"I want justice to be done. I want the right person to be convicted for the murder of Tyrell Matthews-Burton and I want the British Government to help make this happen."
Clothing worn by Mr Matthews-Burton on the night of his death has been posted back to his family in the UK, Ms Alexander said.
She continued: "I am at a loss to understand why this clothing would not be retained in Greece as evidence and I am concerned that this suggests the Greek authorities may be failing to deal with this matter appropriately.
Ms Alexander added she wanted the Government to think again about British police involvement in the investigation.
She said: "A British man was killed in a brawl that involved another 18 or so British citizens and a British family is grieving for their son. Is there really no way in which this case could be investigated by the British police or heard in a British court?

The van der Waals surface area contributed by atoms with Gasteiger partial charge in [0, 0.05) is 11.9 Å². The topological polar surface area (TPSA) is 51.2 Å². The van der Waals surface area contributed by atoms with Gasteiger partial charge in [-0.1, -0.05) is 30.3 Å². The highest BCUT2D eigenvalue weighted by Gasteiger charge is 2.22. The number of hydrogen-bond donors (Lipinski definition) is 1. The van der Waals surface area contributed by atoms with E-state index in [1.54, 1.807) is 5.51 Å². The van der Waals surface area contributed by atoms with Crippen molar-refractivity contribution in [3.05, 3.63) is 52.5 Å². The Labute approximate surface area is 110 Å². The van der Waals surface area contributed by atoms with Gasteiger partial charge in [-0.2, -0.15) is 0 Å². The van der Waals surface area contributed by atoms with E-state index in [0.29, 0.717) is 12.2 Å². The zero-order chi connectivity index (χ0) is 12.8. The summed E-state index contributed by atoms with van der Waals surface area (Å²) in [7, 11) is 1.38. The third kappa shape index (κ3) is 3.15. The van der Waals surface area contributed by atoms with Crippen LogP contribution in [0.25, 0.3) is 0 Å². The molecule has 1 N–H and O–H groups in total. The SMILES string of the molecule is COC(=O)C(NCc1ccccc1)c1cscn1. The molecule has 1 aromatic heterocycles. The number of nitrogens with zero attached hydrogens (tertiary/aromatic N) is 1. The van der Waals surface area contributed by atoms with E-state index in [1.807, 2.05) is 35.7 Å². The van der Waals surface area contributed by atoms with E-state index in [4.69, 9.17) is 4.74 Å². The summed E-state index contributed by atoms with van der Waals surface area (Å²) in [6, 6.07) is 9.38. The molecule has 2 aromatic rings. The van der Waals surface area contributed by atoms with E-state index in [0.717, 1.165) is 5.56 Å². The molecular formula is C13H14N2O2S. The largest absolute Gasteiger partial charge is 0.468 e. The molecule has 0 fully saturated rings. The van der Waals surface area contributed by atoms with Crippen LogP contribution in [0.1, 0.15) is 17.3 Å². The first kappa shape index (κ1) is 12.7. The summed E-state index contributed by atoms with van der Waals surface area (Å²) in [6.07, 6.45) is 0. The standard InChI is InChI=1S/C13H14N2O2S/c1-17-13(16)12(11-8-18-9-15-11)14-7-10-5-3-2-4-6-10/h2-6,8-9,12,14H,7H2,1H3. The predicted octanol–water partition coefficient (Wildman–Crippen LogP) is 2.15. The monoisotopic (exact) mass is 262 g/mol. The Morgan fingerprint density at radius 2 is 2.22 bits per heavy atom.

Moving the debate, Ms Creasy said the Greek authorities had caused continuous distress to Mr Matthews-Burton's family and she questioned the role of British consular officials.
Ms Creasy also explained Mr Cameron met the victim's mother but contrary to the Prime Minister's own suggestion she was not eligible for legal aid.
The MP said: "The family were then told there was no such public funding in the UK for representation and so the official advice from the Foreign Office officials was that the family should approach Tyrell's former employer - he had a Saturday job at Next - or the mother's current employer - a housing association - to ask them to fund legal advice.
"When I queried this the officials simply told me this was standard practice."
She added: "Thankfully in the last few weeks some progress has now started to be made. Money has now been made forthcoming from Victim Support.
"This limited funding granted in December will cover an initial instruction for a Greek lawyer. Yet at present this £1,800 is the sum total of support we have given as a nation to this grieving mother, in a case such as this where it could be expected the cost could reach 20,000 euros. (£16,600)"
On the potential involvement of British police, Ms Creasy said a memorandum of understanding had been signed.